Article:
The duologue between Walther and Eva struck a good balance between drama and music. As prospective Meistersinger and suitor to Pogner’s daughter, tenor Simon O’Neill I found too ‘helden’ and not enough ‘lyric’, so his while his clinches with Emma Bell as Eva were not totally convincing, his subsequent trumpeted tirade against those who had turned him down was compellingly so. If this was Bell’s first major Wagner role, I thought she made a pretty good job of it. Finding a soprano with the power and control required for Eva, whilst giving an outward appearance of youth and vitality is never easy, but she looked great and pulled it off; her Geliebter, spare den Zorn was exquisite.
After a cameo appearance from Robert Lloyd as the night watchman, Beckmesser prepared to serenade Eva, assisted by ROH’s harpist Lucy Wakeford. However I thought the whole Cobbler’s Song might have been choreographed better. Why position the supposedly hidden Walther and Eva in direct line between Beckmesser and Magdalene? Couldn’t she have retreated to the choir stalls? The finale of Act II can be a problem on stage, but here the music overcame any difficulties; the turmoil on the Nürnberg streets was truly frenetic, but both orchestra and choir were never outside the tight control of Pappano. The chaos subsided with the night watchman’s second soothing pronouncement; the subsequent clarion call of the horn, the haunting recall of the Beckmesser Serenade on the bassoon and a resounding final explosive chord were unforgettable.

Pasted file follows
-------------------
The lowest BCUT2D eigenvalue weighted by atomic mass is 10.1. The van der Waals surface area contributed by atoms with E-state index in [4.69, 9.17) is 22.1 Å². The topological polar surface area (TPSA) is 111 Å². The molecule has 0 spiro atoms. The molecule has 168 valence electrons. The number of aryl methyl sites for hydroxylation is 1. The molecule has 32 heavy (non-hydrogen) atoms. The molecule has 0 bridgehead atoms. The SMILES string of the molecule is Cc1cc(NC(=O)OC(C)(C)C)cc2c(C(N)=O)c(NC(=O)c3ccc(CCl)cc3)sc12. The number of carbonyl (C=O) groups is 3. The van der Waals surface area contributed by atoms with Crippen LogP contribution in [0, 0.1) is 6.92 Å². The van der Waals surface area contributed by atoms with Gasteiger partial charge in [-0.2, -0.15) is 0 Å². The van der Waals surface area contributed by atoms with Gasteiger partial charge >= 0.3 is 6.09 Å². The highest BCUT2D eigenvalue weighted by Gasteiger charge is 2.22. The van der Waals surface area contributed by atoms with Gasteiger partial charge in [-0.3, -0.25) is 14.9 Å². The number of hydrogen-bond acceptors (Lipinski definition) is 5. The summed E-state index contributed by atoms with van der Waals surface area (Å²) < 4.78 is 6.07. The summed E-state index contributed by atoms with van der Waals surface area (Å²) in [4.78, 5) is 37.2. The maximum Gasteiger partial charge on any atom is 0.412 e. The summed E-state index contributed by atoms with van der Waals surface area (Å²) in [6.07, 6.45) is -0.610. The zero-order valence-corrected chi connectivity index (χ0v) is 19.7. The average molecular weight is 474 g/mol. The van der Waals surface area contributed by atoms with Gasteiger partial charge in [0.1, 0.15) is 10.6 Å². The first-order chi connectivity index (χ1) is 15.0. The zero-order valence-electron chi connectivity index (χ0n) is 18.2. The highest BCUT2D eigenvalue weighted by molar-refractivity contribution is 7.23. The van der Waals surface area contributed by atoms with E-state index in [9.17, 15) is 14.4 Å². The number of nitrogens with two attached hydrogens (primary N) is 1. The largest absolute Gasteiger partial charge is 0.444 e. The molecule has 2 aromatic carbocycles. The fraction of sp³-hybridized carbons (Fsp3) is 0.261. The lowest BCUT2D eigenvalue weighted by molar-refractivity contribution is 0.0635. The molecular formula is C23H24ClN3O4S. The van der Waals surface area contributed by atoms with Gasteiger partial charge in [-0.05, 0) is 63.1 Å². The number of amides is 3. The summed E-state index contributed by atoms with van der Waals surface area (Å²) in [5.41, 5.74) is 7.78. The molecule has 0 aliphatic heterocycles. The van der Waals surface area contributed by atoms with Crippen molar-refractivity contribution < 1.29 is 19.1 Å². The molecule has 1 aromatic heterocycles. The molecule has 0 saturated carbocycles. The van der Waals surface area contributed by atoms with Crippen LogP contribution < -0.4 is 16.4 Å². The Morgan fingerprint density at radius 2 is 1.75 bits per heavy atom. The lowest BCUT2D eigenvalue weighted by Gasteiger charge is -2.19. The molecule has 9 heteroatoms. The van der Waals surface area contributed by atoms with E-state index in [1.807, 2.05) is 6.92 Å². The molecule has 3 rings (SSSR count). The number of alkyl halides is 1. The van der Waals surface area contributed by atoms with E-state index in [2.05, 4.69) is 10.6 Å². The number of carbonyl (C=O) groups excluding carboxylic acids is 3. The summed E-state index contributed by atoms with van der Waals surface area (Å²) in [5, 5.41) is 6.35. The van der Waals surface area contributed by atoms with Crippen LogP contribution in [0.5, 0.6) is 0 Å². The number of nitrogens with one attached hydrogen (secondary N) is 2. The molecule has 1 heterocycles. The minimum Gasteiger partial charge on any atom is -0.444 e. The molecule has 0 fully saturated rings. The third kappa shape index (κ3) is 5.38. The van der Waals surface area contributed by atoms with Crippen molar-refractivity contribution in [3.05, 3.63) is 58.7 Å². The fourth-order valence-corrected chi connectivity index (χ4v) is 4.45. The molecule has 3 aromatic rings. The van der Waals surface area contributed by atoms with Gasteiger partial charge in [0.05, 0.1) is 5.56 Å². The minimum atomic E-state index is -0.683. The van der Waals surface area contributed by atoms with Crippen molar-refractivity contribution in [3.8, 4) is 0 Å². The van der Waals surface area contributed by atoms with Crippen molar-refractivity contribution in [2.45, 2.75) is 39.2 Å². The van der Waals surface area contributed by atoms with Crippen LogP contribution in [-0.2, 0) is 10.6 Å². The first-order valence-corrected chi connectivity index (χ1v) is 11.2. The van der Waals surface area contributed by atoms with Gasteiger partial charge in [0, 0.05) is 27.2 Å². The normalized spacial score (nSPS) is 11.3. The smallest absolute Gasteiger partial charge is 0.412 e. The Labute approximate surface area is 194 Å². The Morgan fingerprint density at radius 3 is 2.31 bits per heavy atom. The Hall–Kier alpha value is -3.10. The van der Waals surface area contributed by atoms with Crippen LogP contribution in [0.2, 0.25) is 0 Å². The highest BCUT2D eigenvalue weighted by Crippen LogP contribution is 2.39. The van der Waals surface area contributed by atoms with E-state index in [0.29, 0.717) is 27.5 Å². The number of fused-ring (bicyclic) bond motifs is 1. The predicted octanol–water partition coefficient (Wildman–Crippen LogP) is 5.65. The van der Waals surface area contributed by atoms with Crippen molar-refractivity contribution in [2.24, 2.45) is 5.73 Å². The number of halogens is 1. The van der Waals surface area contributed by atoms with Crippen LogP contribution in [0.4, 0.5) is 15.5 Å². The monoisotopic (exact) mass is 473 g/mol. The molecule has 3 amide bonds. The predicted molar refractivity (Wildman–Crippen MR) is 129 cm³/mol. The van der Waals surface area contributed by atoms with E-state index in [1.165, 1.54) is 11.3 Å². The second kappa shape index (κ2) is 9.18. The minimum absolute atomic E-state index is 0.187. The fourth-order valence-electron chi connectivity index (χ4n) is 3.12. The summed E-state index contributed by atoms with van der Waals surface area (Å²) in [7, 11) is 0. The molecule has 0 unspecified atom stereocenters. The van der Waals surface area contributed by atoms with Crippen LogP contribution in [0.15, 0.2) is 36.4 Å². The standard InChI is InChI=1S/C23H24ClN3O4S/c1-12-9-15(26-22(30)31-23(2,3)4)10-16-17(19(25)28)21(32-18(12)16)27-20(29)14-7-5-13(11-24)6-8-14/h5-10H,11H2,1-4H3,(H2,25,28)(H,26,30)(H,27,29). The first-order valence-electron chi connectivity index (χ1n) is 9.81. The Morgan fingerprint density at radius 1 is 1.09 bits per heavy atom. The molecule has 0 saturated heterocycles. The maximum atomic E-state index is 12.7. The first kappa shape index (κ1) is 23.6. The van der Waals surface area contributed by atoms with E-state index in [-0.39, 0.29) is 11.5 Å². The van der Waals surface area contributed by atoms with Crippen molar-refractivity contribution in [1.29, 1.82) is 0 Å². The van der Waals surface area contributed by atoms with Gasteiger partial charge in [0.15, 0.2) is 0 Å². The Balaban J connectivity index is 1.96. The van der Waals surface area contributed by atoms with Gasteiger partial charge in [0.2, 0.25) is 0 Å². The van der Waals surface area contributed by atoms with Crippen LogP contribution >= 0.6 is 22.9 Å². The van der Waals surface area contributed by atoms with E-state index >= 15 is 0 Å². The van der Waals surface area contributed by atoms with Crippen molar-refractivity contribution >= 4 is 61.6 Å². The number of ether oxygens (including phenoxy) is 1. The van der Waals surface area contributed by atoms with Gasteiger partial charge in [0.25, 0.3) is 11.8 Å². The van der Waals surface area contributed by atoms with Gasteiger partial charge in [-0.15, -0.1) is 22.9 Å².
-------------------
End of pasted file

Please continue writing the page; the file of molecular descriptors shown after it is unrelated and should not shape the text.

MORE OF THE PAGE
Pappano and the orchestra began Act III with a stunning interpretation of the glorious Prelude. Spence’s chirpy rattling temporarily lifted these sombre tones, but the mellifluous cellos would not be denied – the mood of the music and his master Sachs was a disturbed one: the midsummer madness of the Wahn monologue began. The staying power of Koch’s voice was now tested to the full and he passed with honours. I thought his understanding of Sachs, and therefore Wagner’s message, came across absolutely: there was frustration at mankind’s failure at coexistence, pride in the traditions of his local community and reflection as to how good might triumph. Pappano and the orchestra mirrored these moods to the bar. The philosophy Wagner weaves into his operas continued as Walter joined Sachs. O’Neill showed in the following tuition scene that his stamina was equal to that of Koch, but I could have done with a bit more warmth and uncertainty; after all this was supposed to be composition class!
Considering this was a semi-staging, I thought the subterfuge whereby Beckmesser lifts the verse dictated to Sachs by Walther was excellent, again assisted by some atmospheric playing under Pappano. The slimy movements of Coleman-Wright were beginning to grow on me and his duet with Koch was perhaps his best moment. That for Bell was just around the corner: her O Sachs! Mein Freund! was all the piece demanded – commanding yet poignant. It was a dramatic highlight of the performance and Bell’s Wagnerian credentials must have risen substantially. Equally effective was her Selig, wie die Sonne that led into the glorious blend of the quintet, each protagonist harmoniously voicing their thoughts. Heather Shipp as Magdalene more than held her own, demonstrating enough to show why Opera North chose her for their production of Carmen last year.
After some appropriate military sounds, the final scene opening sing-along gave further opportunity for the choir to excel. How they took it! Despite generating a festival feeling, this was perhaps the one scene where I missed the theatricalities that a fully staged performance can bring. Beckmesser made a fool of himself allowing Walther to step in with his Prize Song and claim Eva as his bride. Having heard the familiar theme throughout the three acts, it requires something special for it to sound fresh and attention grabbing at this stage; O’Neill was OK, but that little bit extra was not there.
Many Happy Returns, Birmingham Symphony Hall!